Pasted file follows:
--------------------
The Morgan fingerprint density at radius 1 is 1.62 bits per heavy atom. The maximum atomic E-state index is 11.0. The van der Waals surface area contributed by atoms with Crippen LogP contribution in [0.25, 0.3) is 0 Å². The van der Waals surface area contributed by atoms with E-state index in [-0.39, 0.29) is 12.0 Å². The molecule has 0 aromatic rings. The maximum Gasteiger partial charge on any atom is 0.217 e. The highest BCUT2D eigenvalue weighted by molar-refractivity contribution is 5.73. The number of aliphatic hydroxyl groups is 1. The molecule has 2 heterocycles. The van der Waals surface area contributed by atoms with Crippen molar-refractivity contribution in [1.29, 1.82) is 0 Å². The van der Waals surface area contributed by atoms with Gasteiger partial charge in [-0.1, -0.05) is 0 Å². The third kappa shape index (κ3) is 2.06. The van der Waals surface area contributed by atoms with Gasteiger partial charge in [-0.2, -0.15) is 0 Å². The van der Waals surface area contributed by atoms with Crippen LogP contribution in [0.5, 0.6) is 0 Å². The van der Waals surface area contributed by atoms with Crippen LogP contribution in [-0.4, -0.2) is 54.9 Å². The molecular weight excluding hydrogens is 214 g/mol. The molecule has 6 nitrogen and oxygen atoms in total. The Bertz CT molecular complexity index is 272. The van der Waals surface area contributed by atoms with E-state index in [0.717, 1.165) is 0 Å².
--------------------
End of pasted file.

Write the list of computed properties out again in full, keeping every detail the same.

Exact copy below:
The Morgan fingerprint density at radius 1 is 1.62 bits per heavy atom. The maximum atomic E-state index is 11.0. The van der Waals surface area contributed by atoms with Crippen LogP contribution in [0.25, 0.3) is 0 Å². The van der Waals surface area contributed by atoms with E-state index in [-0.39, 0.29) is 12.0 Å². The molecule has 0 aromatic rings. The maximum Gasteiger partial charge on any atom is 0.217 e. The highest BCUT2D eigenvalue weighted by molar-refractivity contribution is 5.73. The number of aliphatic hydroxyl groups is 1. The molecule has 2 heterocycles. The van der Waals surface area contributed by atoms with Crippen molar-refractivity contribution in [1.29, 1.82) is 0 Å². The van der Waals surface area contributed by atoms with Gasteiger partial charge in [-0.1, -0.05) is 0 Å². The third kappa shape index (κ3) is 2.06. The van der Waals surface area contributed by atoms with Gasteiger partial charge in [-0.2, -0.15) is 0 Å². The van der Waals surface area contributed by atoms with Crippen LogP contribution in [0.5, 0.6) is 0 Å². The van der Waals surface area contributed by atoms with Crippen LogP contribution in [-0.4, -0.2) is 54.9 Å². The molecular weight excluding hydrogens is 214 g/mol. The molecule has 6 nitrogen and oxygen atoms in total. The Bertz CT molecular complexity index is 272. The van der Waals surface area contributed by atoms with E-state index in [0.717, 1.165) is 0 Å².